My friend asked,
Does your mapping tell you anything based on communities/organizations identified in the attached announcement?
I'm interested in looking at your maps to see the relationships between mentoring programs and public safety, since Rahm's effort is based on University of Chicago's Becoming A Man research. Robert Sampson's work which is the foundation for this research argues CBOs density and community leaders collaboration impacts community outcomes like public safety, education obtainment, health, economic development, etc. My questions include:
A) Which Chicago communities have higher tutoring programs density?
B) How do tutoring programs collaborate with other CBOs? On public safety?"
Here's what I sent as a response:I encourage you to read this set of articles on my blog, which I've been writing since 2005. They show what I wish the Mayor were doing.
As to questions A and B, I've not had resources to update my surveys and maps they way they need to be updated since 2011, thus any answer I offer would be based on old information. Below are three maps made using my resources.
Furthermore, there is not a simple answer to this because while the map can show fewer programs in the South Side poverty neighborhoods, and too few in Austin and other areas with large numbers of poor kids, unless you break this down by type of program, age group served, history and number of kids involved, the answer is too superficial.
I encourage you to set aside some time to view this Dave Snowden video about how not to manage complexity. https://www.
In one early statement, he says, "We have to see the system as a whole".
Then look at this Mission/Strategy page of the Get In Chicago neighborhood, which is one of the strategies that the Mayor is focusing on.
The map only points to a few of the high needs neighborhoods, and the Get In Chicago strategy only focuses on kids at the top of the needs pyramid. I created the set of maps below in 2013 to illustrate this.
The Mayor needs to have a map of the entire city, and perhaps even the suburbs, on his web site, and needs to be drawing people from business, religion, education, media and other sectors together using the very latest on-line tools, around one question, which I visualize in this strategy map.
"What are all the things we need to be doing to assure that every child born in a poverty neighborhood (and elsewhere) is starting a job/career by his/her mid 20's? If he's doing that it's not transparent on any web sites that I've seen.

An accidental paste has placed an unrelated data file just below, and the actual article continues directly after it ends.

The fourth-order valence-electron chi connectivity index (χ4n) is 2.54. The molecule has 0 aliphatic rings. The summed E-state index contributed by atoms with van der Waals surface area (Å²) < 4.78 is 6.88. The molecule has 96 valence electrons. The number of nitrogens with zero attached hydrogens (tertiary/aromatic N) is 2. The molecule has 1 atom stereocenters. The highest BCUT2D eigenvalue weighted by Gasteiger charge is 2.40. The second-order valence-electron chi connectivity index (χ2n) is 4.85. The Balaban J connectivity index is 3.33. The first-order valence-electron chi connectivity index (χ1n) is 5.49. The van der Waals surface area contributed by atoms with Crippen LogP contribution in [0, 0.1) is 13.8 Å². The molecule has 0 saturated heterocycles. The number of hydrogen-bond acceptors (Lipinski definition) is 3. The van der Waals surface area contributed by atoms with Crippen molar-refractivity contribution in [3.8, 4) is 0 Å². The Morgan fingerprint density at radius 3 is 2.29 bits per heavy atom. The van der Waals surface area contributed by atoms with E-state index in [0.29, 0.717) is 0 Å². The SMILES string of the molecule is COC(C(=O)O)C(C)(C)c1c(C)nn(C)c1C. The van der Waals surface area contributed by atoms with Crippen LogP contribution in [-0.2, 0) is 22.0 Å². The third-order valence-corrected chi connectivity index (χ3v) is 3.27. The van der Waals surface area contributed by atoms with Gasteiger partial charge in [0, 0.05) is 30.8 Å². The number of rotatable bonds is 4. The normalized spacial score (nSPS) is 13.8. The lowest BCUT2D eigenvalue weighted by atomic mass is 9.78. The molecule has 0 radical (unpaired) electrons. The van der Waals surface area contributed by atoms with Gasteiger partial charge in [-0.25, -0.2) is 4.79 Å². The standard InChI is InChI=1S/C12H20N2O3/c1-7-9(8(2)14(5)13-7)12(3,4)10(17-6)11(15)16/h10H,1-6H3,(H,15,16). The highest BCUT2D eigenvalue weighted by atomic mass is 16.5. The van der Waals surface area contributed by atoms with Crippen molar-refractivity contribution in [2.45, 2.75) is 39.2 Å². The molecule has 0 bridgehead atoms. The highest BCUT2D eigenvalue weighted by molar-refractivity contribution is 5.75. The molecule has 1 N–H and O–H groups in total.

learning strategy, with people clicking in all the nodes on this map, digging deeper into the ideas, strategies and resources that need to be included in a master plan. (click here to view Master Plan that I outlined in 1998 and never was able to find significant, or consistent, support for.)
While the goals of my strategy map are visualized on the Thrive Chicago site, a strategy and on-going process that engages a growing number of people and organizations, and supports program growth in all poverty neighborhoods, is not shown.
However, this group is slowed by it's effort to create measures of progress and impact and after 3 years still does not have a map and a marketing strategy with a goal of helping organizations working with youth get the ideas, talent, technology and dollars each needs to build great organizations able to sustain long-term, constantly improving programs aimed at the mission stated on their About-us page.
I offered ideas about Thrive Chicago in this 2013 article, including the graphic above. I've posted 229 strategy articles on this blog since 2005. I've posted 413 leadership articles. I've posted 201 articles showing ways maps could be used and devoted the entire MappingforJustice blog, started in 2008, to this strategy.
I started sharing these ideas in printed newsletters sent to the Mayor, foundation leaders, business leaders and tutor/mentor program leaders in 1994.
While I would love to have someone provide financial compensation for me to do this work, especially over the past five years, the ideas I've shared are FREE and available to anyone who wants to take the time to read them.
Mayor Emanuel and his team could have borrowed this from me in 2011. Mayor Daley could have been using the ideas since 1994.
President Obama, who was a speaker at the spring 1999 Tutor/Mentor Leadership and Networking Conference, has had close to 20 years to use these ideas. I presented them to Michelle Obama in the mid 1990s when she was at the University of Chicago.
MOOCs and the Connected Learning MOOC, because of the way the connect educators from around the country in on-going learning and idea sharing. The give every participant a voice and opportunity to share their own ideas.
This is another effort the Mayor could be including in a "big picture" strategy.
I've only touched on a few of the elements that need to be considered in a "big picture" strategy. This tagcloud represents the tags on the left side of this blog, which each reflect on part of what we need to be drawing from as we develop day-to-day actions that Snowden refers to in his TED talk.
The four-part strategy visualized in this concept map another guide that could be used. You'll find it referred to often in my articles.
If the Mayor and other leaders are using these ideas I don't know.
I've not been invited into any conversations and certainly have not been offered any consulting roles.